Who Controls Permissions On Your Site?

Today I ran into an interesting problem.  But to understand it, I need to give you a little background.  As many of you know, I work for a large school district in Florida, the 10th largest school district in the country with over 180,000 students and over 20,000 employees.  From that you can probably guess that our web site infrastructure is fairly large.  We have over 4300 sites and subsites spread across the district and school external facing web sites and internal employee sites and collaboration sites.  However, what I want to focus on here is just the externally facing web sites.

Our small team of 5 people obviously does not do the content for all of these sites.  We instead implemented a decentralized approach to content creation with each department and each school responsible for their own content.  In fact, the head of each department and the principal at each school is ultimately responsible for all the content on their site even though they may not be the ones to actually enter that content.

Therefore, from the very beginning, we implemented a workflow process for publishing all content that appears on public facing web sites.  Many people in a department or school can have content creation rights, but only a select few may have content approval rights.  To control who has the ability to create content for public facing sites, the site owner (department head or principal) has full authority over who can and who cannot be content creators and approvers.  Of course, the approver roll is the most important, but even content creators have the potential of overwhelming the approvers with additions and changes if everyone at a school could make changes.  However, our group does not make the decision over who can or who cannot have rights.  We merely act on the requests of the owners.

You might ask, why don’t the owners of the sites manage the permissions to their own sites?  That is an excellent question.  However, from the beginning most department heads and principals did not want to be bothered with supporting that task.  This is something we are looking at changing over the balance of this year, but in the meantime, we require a simple email from the owner to identify the site URL, the name/employee ID of the person (yes, we have multiple people with the same name) who should get rights and what those rights should be.

If you are following me so far, you may say, ‘That makes sense to protect the integrity of the information displayed to the public.’  So what happened that was so interesting?

Today we had an Area Technology Coordinator argue that they should be able to tell us who to give rights to.  Ok, the term Area Technology Coordinator needs definition.  Our 170+ schools are divided into 5 areas to facility management.  Each middle and high school has one or more technology coordinators dedicated to that school.  At the elementary school level, one technology coordinator is shared by two schools.  Technology coordinators at a school are generally responsible for all technology at the school, mostly the computers, software and network.  At some schools, the principal has also made them responsible for the content of the school’s web site.  However, at other schools, the principal has assigned this task to other members of their staff, even teachers in some cases, since in general maintaining content on a SharePoint web site is typically no more difficult than working with most Microsoft Office products.  (Ok, no jokes about how hard that can be.)  Sometimes, the principal changes who they want to be responsible for the web site.  For that reason, it is imperative for us to receive an email from the principal for any changes to permissions.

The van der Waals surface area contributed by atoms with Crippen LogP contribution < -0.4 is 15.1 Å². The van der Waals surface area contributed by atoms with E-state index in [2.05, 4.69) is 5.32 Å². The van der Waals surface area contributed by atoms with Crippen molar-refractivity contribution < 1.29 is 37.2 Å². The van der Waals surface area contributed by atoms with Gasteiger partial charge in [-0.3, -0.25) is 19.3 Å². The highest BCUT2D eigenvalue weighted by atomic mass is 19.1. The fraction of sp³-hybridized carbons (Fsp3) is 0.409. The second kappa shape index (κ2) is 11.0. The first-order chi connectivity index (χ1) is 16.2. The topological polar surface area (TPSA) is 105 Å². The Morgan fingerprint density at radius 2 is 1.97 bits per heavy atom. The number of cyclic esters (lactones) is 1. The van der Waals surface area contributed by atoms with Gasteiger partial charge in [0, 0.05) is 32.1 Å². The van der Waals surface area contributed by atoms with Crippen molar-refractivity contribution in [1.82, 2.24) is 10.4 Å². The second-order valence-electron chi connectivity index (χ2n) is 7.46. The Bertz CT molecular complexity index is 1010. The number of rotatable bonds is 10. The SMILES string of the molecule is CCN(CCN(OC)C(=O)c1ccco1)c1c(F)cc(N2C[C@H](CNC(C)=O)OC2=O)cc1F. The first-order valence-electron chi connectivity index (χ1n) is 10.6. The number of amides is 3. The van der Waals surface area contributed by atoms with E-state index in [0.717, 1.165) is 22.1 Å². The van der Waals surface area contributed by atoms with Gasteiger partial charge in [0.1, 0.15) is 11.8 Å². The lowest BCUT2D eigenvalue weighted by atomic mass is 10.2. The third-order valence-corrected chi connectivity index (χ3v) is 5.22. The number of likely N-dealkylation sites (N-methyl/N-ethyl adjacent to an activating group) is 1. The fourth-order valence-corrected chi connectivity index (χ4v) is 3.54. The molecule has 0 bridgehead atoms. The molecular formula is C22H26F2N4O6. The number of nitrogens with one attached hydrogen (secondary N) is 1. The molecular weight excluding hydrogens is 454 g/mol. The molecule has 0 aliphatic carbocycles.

So now we get to the Area Technology Coordinate who is basically a floating Technology Coordinator that provides additional support to any school in one of our five areas.  Anyone one of these area technology coordinators wants to be the one to define who should be given rights.  Furthermore, he sent an email to us to give a person at one of the schools in his area rights without saying whether those rights should be just content creator, approver, or site administrator (which is a little less than owner).  When I responded back that the request must come from the principal, he sends a request to the principal.  So far so good.  But then he starts to give me grief about the fact that we have still not implemented the rights change even though we have yet to year from the principal.  He further states that we are not cooperating with him and that he wants to know who my supervisor is.

In a way I welcome him to push his agenda forward, because I don’t think the principal at that school or principals in any of the 170+ other schools would want the precedent that would establish.  On the other hand, it is just one more reason why our group wants to get out of the permissions business and let the site owners take full responsibility for either managing the permissions for their site themselves or designating one or two individuals in their department or school to have that responsibility.  Our group has plenty of other work to keep us busy. We really don’t need to be the ones to manage the permissions to the sites and insure that only owners are making permission requests.

So here is what I want to know from those faithful readers of my blog.  What do you do at your organization?  What works for you?  Ok, I know what works for small organizations may not apply to large organizations.  We encounter that all of the time.  But surely some of you either work for, consult to, or know of other large organizations and may have some suggestions.  If you do, post a comment to this blog.  I’d really like to hear what you may have to say.


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